Will Schools Overreport Bullying Because Of The New Law?Play
Earlier this year an 11-year-old girl at Fitzgerald Elementary School in Waltham began harassing her fifth grade classmates, according to parents of children at the school. The district attorney is withholding the name of the alleged bully.
The girl was charged with three counts of assault with a dangerous weapon. She allegedly kicked a boy in the genitals, and with her shoes on that constitutes a felony. Parents say she slammed another girl's arm in a locker and also threatened to cut her with a pair of scissors. The principal gave the alleged bully one day of in-school suspension. When parents complained that punishment was too light, the mayor and City Councilor Tom Curtin stepped in and called the police.
"The level of what occurred put us in a position where it had to be a criminal case," Curtin said. "This child is not only dangerous to other children, but to herself as well. It’s a pattern of behavior that shows that there’s more than day-to-day intervention involved that’s needed here."
This case in Waltham happened before the new anti-bullying law. The new law takes a wide ranging approach to prevention and intervention. The new law spells out clearly that principals should notify police if they have reasonable basis to believe that criminal charges can be filed against the aggressor.
The anti-bullying law doesn't create a new class of crimes, but it does put more pressure on school administrators to report cases to police.
"If I pick up a crayon and throw it at somebody, it can be a dangerous weapon," said Sam Goldberg, a defense lawyer who criticizes the new law. "It’s going to be a highway to the criminal justice system, to be accused of any kind of bullying in any school."
State Rep. Marty Walz, who authored the law, said, "It may or may not lead to more prosecutions, I don’t have a crystal ball anymore than you or anyone else does." She said all cases must still be resolved by the school, whether or not they are reported to police as well.
The law doesn't create a new class of crimes called bullying, but it does put more pressure on school administrators to report cases to police. Walz defends the law, saying it will keep kids safe. She said she wants to see appropriate reporting to police.
"Ultimately, what the law is focused on is prevention of bullying," Walz said. "So if districts are doing what our hope is they will do, there will be a significant decrease in the amount of bullying that is going on in our schools."
But right now schools are hearing more complaints about bullying, said Tom Scott, head of the Massachusetts Association of School Superintendents.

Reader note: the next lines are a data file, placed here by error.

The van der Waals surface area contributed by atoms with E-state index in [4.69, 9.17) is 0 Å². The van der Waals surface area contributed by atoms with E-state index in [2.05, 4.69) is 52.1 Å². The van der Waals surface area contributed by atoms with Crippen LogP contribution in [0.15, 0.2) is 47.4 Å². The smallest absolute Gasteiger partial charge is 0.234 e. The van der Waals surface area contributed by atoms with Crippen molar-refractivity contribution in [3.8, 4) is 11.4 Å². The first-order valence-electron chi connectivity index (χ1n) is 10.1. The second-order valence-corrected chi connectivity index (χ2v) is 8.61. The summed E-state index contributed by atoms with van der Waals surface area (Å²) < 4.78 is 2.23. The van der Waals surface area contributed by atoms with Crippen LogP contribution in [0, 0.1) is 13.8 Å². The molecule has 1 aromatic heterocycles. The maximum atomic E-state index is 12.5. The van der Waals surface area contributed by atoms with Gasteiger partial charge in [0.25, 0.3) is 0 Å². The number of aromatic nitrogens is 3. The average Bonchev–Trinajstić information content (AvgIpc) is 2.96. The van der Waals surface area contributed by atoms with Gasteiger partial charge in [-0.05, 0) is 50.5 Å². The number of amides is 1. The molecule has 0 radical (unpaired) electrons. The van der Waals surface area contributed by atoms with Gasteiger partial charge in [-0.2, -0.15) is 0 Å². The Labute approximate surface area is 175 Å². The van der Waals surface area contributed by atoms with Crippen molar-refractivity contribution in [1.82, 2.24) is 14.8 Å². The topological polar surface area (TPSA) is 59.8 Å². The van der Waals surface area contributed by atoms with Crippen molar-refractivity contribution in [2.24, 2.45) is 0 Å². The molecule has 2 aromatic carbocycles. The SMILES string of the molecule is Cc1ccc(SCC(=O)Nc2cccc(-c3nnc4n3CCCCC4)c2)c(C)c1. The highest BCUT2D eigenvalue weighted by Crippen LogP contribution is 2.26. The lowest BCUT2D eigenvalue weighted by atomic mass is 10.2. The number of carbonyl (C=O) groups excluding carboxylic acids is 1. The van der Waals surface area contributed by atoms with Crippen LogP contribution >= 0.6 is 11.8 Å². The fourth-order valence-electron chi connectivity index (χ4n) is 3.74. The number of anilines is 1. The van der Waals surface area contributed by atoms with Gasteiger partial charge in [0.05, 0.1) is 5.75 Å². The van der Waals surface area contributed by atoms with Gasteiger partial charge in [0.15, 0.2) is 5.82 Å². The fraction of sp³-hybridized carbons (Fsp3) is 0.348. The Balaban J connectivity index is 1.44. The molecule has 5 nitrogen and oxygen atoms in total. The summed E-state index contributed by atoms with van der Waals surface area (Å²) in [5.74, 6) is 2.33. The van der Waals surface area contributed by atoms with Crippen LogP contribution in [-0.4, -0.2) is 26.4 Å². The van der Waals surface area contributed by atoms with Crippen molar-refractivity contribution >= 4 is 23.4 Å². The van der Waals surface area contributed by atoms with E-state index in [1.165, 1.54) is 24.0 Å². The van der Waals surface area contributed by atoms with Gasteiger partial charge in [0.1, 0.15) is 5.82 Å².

"There is such a heightened anxiety around this issue that we certainly are seeing a large number of complaints coming from parents, from students, about issues they might define as bullying," he said.
Scott said there is still debate about what constitutes bullying, because right now any conflict that takes place is getting labeled as bullying.
That doesn’t surprise Isabel Raskin, of the Juvenile Justice Center at Suffolk University. She is reminded of another school violence issue where administrators overreacted.
"After Columbine what ended up happening was, any kid, if there was a thought or a hit list or they drew a picture, and there was a picture with a gun, all of those cases ended up going to court," Raskin said. "And I fear the same thing is going to happen now because bullying is on everybody’s radar screen."
Bullying is on the radar screen because 15-year-old Phoebe Prince committed suicide after allegedly being harassed by classmates in South Hadley. Nine teens have been charged. Defense attorney Goldberg says the new law will affect many cases that are much less serious than the Prince case.
"The statute is so vague that when they give the statute to their lawyers to advise them of what to do, the lawyer — if they are looking out for the school’s liability — is going to always say, 'Call the police!' " Goldberg said.
The superintendents association says that's not happening at the moment, but Curtin is worried about it, too.
"I think it will definitely increase reporting because teachers, administrators, school nurses, city officials are not going to want to err on the side of not reporting," Curtin said.
There is no penalty for not reporting, but school administrators may fear lawsuits. We may never know how many bullying cases across the state are reported to police, because the new law doesn’t require districts to keep track and tell the Department of Education.
This program aired on November 19, 2010.